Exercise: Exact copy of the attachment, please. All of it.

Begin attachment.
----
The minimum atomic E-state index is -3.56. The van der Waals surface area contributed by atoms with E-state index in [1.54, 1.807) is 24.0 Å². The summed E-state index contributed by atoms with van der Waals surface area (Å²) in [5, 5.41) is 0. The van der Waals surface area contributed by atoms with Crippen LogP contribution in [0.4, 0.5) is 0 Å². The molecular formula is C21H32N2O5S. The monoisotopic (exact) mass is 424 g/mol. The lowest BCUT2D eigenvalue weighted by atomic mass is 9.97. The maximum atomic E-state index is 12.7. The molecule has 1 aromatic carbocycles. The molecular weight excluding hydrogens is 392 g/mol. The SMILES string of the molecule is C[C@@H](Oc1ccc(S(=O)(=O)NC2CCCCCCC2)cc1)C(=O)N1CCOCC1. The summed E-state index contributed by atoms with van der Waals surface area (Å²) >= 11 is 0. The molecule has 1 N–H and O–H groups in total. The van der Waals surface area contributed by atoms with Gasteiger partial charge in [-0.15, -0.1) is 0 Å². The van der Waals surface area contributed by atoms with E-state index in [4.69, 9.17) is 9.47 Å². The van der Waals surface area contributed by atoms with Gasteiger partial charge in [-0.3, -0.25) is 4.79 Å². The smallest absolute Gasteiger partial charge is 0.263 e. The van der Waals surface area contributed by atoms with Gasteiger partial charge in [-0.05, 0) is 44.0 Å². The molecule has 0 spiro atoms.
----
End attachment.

The minimum atomic E-state index is -3.56. The van der Waals surface area contributed by atoms with E-state index in [1.54, 1.807) is 24.0 Å². The summed E-state index contributed by atoms with van der Waals surface area (Å²) in [5, 5.41) is 0. The van der Waals surface area contributed by atoms with Crippen LogP contribution in [0.4, 0.5) is 0 Å². The molecular formula is C21H32N2O5S. The monoisotopic (exact) mass is 424 g/mol. The lowest BCUT2D eigenvalue weighted by atomic mass is 9.97. The maximum atomic E-state index is 12.7. The molecule has 1 aromatic carbocycles. The molecular weight excluding hydrogens is 392 g/mol. The SMILES string of the molecule is C[C@@H](Oc1ccc(S(=O)(=O)NC2CCCCCCC2)cc1)C(=O)N1CCOCC1. The summed E-state index contributed by atoms with van der Waals surface area (Å²) >= 11 is 0. The molecule has 1 N–H and O–H groups in total. The van der Waals surface area contributed by atoms with Gasteiger partial charge in [-0.15, -0.1) is 0 Å². The van der Waals surface area contributed by atoms with E-state index in [4.69, 9.17) is 9.47 Å². The van der Waals surface area contributed by atoms with Gasteiger partial charge in [-0.3, -0.25) is 4.79 Å². The smallest absolute Gasteiger partial charge is 0.263 e. The van der Waals surface area contributed by atoms with Gasteiger partial charge in [-0.05, 0) is 44.0 Å². The molecule has 0 spiro atoms.